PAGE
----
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Gamecocks making a new pitch

Sam Dyson
Sam Dyson

South Carolina pitching coach Mark Calvi's early appraisal of this season's staff involves a reference to the stunning end of last season, when the Gamecocks blew a 9-6 lead in the ninth inning to East Carolina in the championship game of an NCAA regional.

"We have some guys this year that, if we had them last year, we would have won that game," Calvi said. "John Taylor is one of those guys."

That extra-inning loss to the Pirates not only kept USC from advancing to a Super Regional, it kept a magnifying glass on one of the program's problems over the past four seasons - a lack of pitching depth, especially in the bullpen. No USC reliever has compiled more than seven saves in each of the past four seasons.

As the Gamecocks open the season Friday against Duquesne at Carolina Stadium, they appear to have the kind of depth - highlighted by veterans Blake Cooper, Jay Brown and Sam Dyson as well as newcomers Taylor, a junior-college transfer, and freshman Tyler Webb - who will make a difference

"Not only will we have more options, but we'll have more quality in those options," Calvi said.

The East Carolina loss was especially painful, given that USC had a 6-0 lead heading into the fifth inning. And it brought back bad memories of the 2007 Super Regional against UNC, when the Gamecocks blew a 6-0 lead in Game 1 and a 4-0 lead in the deciding Game 3. In Game 2 of the 2006 Super Regional against Georgia, a 4-0 lead slipped away along with a chance to go to Omaha.

"One of our missions as we recruit has been to bring in a stronger bullpen, because that's where we've lost some games," Calvi said. "I realize where the hole in the dam has been. It's not being able to hold a lead. And it's not just a matter of putting a thumb in it, but fixing it."

Part of the fix involves getting stronger performances from the starters. Last season's team ERA of 5.07 was the highest since 1997, coach Ray Tanner's first season at USC. The last time the team had an ERA under 3.50 came in 2004, when Gamecocks made their most recent trip to the College World Series.

But the pitchers like what they've seen during fall practice and workouts over the past month. Among them is Brown, an expected starter after posting a 3-0 record with a team-leading 3.35 ERA last season.

"We do have a deep pitching staff," said Brown, who picked up an additional season after being granted a medical hardship by the NCAA. "We've got older guys who, as coach Tanner says, have some stripes on their sleeves, and we've got some younger guys coming in who can play key roles on this staff. There's a whole list of people who I feel confident can get us through games, whether they're staring or coming out of the bullpen."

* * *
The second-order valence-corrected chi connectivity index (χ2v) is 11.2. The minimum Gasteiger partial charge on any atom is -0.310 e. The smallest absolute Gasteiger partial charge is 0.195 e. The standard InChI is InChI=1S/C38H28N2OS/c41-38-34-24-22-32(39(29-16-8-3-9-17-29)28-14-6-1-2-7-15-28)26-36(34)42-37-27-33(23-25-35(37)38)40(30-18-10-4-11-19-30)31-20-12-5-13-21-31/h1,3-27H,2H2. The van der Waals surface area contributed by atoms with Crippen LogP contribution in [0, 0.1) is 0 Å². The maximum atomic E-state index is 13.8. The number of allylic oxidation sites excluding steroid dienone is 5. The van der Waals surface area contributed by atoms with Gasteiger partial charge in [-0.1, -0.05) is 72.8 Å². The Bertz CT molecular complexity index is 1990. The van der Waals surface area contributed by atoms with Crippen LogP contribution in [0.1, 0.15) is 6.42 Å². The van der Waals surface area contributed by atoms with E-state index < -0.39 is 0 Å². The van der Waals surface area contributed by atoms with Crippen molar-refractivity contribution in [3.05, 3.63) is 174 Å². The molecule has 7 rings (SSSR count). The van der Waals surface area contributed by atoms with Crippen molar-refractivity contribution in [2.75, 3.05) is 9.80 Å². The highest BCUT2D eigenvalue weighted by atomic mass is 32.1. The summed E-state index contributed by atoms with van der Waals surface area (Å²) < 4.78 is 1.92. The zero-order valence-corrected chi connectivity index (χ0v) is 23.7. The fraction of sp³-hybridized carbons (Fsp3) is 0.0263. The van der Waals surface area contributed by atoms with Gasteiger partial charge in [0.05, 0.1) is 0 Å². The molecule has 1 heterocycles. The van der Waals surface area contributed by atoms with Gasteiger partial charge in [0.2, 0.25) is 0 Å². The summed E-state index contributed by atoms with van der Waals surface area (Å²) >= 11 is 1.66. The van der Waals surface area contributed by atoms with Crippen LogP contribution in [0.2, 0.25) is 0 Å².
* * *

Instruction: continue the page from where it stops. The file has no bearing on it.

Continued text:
Brown believes there is going to be a battle to earn quality innings, something that can help the team over the long haul.

"Everybody is competing because everybody wants to do well," he said. "We're all looking at it as an opportunity to make the team better. It's good the competition is there."

Dyson, the ace right-hander, will be brought along slowly as he returns from offseason elbow surgery. That might allow Cooper, a senior righty with 21 career wins as the Sunday starter, to become more of a go-to guy.

"A lot of guys don't give Blake Cooper enough credit," Calvi said. "He can dominate a team when he's on. He can be as good as anybody."

Cooper, who dropped 20 pounds in the offseason, sees something with this staff that he hasn't seen the previous three seasons.

"The difference for us is we'll have some guys who'll go out there and throw strikes and have confidence in themselves," he said.

The Gamecocks have a solid mix of old and young as well as lefties and righties in the starting rotation and in the bullpen. Webb and sophomore left-handers Nolan Belcher, Steven Neff and Jimmy Revan will vie for the other starting slots. Taylor heads a bullpen that includes junior right-hander Parker Bangs, sophomore left-hander Michael Roth, freshman right-hander Ethan Carter and junior-college right-hander Jose Mata.

Calvi, who is entering his sixth season as USC's pitching coach, is confident they will hold up to the pressures of SEC baseball and NCAA postseason play.

"It's been banged into their heads that they need to be good every day," he said. "They need to be who they are and be consistent. Whether the score is 8-7 or 2-1, they've got to do what they have to do to win."